Known for their formal ingenuity, wit and oblique storytelling, John Smith’s films have been widely shown internationally for over 30 years.
Often rooted in everyday life, his meticulously crafted films blur the boundaries between documentary and fiction, playfully exploring and exposing the language of cinema. For this screening he will present and discuss a diverse programme of works made between 1976 and 2014.
Known for their formal ingenuity, wit, and oblique storytelling, John Smith’s influential films have been widely shown internationally for over 30 years. Initially inspired by conceptual art and the structural materialist ideas that dominated British artists’ filmmaking during his formative years, but also fascinated by the immersive power of narrative and the spoken word, Smith has developed an extensive body of work that blurs the boundaries between documentary and fiction, representation and abstraction. Often rooted in everyday life, his meticulously crafted films rework and transform reality, playfully exploring and exposing the language of cinema.
1986, 4 mins. 16mm transferred to HD video. A short film about haircuts, clothes and judging by appearances.
1992, 1 min. 16mm transferred to HD video. “A wonderfully witty example of how to conduct pillow talk with a small amphibian.” Elaine Paterson, Time Out 1992.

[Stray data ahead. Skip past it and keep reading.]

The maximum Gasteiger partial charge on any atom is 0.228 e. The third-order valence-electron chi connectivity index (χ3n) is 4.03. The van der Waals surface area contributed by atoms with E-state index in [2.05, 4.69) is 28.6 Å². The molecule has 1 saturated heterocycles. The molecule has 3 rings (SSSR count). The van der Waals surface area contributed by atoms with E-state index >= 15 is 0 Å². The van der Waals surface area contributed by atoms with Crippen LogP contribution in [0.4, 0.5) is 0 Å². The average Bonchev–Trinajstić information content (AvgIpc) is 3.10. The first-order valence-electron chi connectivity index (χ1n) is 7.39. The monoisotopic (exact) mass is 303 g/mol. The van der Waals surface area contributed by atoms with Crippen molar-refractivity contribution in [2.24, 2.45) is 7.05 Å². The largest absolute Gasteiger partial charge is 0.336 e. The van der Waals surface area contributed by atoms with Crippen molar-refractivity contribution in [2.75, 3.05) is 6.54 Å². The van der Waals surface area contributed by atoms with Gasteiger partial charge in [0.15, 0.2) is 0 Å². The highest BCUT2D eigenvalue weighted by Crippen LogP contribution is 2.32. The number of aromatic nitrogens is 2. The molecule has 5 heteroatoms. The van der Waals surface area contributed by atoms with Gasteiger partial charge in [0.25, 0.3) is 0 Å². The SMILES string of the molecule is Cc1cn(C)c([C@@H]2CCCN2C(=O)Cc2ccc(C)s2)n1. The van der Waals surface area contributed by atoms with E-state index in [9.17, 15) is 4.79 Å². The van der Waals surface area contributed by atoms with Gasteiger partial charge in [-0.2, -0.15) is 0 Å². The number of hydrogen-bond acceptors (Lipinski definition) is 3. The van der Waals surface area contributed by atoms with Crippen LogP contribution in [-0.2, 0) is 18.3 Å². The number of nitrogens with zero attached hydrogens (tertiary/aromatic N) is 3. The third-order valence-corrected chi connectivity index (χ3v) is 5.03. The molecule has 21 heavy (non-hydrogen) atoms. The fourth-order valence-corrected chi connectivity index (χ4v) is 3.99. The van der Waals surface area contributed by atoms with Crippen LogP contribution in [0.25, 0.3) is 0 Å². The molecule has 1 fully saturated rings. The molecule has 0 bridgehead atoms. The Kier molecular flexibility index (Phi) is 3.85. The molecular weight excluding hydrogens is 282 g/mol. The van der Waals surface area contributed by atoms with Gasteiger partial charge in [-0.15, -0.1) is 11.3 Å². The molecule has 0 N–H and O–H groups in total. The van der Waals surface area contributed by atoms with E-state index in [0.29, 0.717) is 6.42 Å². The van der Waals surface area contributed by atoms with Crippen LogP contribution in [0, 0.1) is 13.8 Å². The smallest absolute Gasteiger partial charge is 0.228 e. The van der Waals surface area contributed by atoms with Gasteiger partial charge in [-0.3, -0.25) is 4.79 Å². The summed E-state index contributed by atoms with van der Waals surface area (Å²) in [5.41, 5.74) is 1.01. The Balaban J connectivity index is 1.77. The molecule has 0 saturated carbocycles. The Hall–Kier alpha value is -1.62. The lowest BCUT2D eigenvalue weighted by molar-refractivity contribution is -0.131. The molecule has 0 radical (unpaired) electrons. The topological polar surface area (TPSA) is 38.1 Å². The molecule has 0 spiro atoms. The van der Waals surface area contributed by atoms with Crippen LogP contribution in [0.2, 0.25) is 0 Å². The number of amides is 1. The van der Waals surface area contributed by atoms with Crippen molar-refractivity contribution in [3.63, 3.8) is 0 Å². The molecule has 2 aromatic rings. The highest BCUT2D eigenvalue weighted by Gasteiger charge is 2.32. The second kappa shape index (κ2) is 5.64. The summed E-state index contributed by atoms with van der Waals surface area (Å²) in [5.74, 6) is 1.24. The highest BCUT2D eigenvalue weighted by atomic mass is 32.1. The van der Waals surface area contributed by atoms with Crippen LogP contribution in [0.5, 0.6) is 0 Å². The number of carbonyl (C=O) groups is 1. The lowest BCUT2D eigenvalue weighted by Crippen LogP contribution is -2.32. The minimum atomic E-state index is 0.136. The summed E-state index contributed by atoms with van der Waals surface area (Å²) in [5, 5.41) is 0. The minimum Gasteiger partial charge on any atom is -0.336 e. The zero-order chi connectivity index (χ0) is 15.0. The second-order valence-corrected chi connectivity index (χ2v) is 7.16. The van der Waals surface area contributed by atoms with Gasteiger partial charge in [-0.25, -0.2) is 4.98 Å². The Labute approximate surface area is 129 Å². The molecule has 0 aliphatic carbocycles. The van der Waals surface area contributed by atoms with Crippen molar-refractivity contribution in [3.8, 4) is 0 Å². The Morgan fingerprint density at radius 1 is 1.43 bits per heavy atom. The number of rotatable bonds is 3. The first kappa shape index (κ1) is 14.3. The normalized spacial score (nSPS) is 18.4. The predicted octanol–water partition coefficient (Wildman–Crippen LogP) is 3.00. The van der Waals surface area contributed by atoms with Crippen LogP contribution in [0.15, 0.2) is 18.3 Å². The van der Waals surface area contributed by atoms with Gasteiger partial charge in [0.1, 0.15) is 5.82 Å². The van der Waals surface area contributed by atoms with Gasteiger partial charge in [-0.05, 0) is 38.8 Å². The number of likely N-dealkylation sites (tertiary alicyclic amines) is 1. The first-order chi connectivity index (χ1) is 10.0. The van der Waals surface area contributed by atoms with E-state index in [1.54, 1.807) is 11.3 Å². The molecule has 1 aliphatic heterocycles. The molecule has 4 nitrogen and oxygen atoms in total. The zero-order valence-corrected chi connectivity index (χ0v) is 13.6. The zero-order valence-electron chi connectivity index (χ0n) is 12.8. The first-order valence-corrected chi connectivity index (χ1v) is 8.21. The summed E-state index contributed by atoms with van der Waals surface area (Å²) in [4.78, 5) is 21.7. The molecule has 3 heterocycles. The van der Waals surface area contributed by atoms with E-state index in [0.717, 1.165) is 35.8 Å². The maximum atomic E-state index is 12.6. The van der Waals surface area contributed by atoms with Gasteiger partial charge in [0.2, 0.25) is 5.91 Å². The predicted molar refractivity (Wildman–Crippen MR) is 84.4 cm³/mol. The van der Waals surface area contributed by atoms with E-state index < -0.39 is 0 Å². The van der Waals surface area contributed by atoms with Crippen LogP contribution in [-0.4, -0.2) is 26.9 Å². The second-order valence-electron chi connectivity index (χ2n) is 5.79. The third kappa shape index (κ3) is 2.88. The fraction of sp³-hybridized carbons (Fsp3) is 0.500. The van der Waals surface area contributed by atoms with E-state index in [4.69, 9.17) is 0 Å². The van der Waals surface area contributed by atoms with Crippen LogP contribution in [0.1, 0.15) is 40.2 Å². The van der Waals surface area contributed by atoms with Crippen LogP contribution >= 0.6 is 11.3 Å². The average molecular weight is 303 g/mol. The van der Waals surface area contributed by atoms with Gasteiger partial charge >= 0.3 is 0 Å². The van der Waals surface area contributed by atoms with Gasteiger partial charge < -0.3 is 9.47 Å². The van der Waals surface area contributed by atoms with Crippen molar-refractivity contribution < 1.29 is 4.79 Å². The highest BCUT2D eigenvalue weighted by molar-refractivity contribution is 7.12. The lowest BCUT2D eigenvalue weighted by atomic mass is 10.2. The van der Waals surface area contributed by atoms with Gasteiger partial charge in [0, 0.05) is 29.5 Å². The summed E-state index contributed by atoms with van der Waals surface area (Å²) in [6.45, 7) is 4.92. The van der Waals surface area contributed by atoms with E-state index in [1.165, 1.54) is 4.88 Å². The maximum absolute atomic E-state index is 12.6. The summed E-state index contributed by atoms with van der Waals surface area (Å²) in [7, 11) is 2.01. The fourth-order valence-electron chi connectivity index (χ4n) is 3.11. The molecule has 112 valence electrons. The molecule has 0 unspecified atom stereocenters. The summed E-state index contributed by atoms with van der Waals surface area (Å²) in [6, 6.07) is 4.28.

The Girl Chewing Gum
1976, 12 mins. 16mm transferred to HD video. “In The Girl Chewing Gum a commanding voice over appears to direct the action in a busy London street. As the instructions become more absurd and fantasised, we realise that the supposed director (not the shot) is fictional; he only describes – not prescribes – the events that take place before him. Smith embraced the ‘spectre of narrative’ (suppressed by structural film), to play word against picture and chance against order. Sharp and direct, the film anticipates the more elaborate scenarios to come; witty, many-layered, punning, but also seriously and poetically haunted by drama’s ineradicable ghost.” A.L. Rees, A Directory of British Film & Video Artists 1995
The Black Tower
1985-7, 24 mins. 16mm transferred to HD video. “In The Black Tower we enter the world of a man haunted by a tower which, he believes, is following him around London. While the character of the central protagonist is indicated only by a narrative voice-over which takes us from unease to breakdown to mysterious death, the images, meticulously controlled and articulated, deliver a series of colour coded puzzles, jokes and puns which pull the viewer into a mind-teasing engagement. Smith’s assurance and skill as a filmmaker undercuts the notion of the avant-garde as dry, unprofessional and dull and in The Black Tower we have an example of a film which plays with the emotions as well as the language of film.” Nik Houghton, Independent Media 1987
2012, 5 mins. HD video. Dad’sStick features three well-used objects that were shown to the artist by his father shortly before he died. Two of these were so steeped in history that their original forms and functions were almost completely obscured. The third object seemed to be instantly recognizable, but it turned out to be something else entirely. Focusing on these ambiguous artifacts and events relating to their history, Dad’s Stick creates a dialogue between abstraction and literal meaning, exploring the contradictions of memory to hint at the character of “a perfectionist with a steady hand”.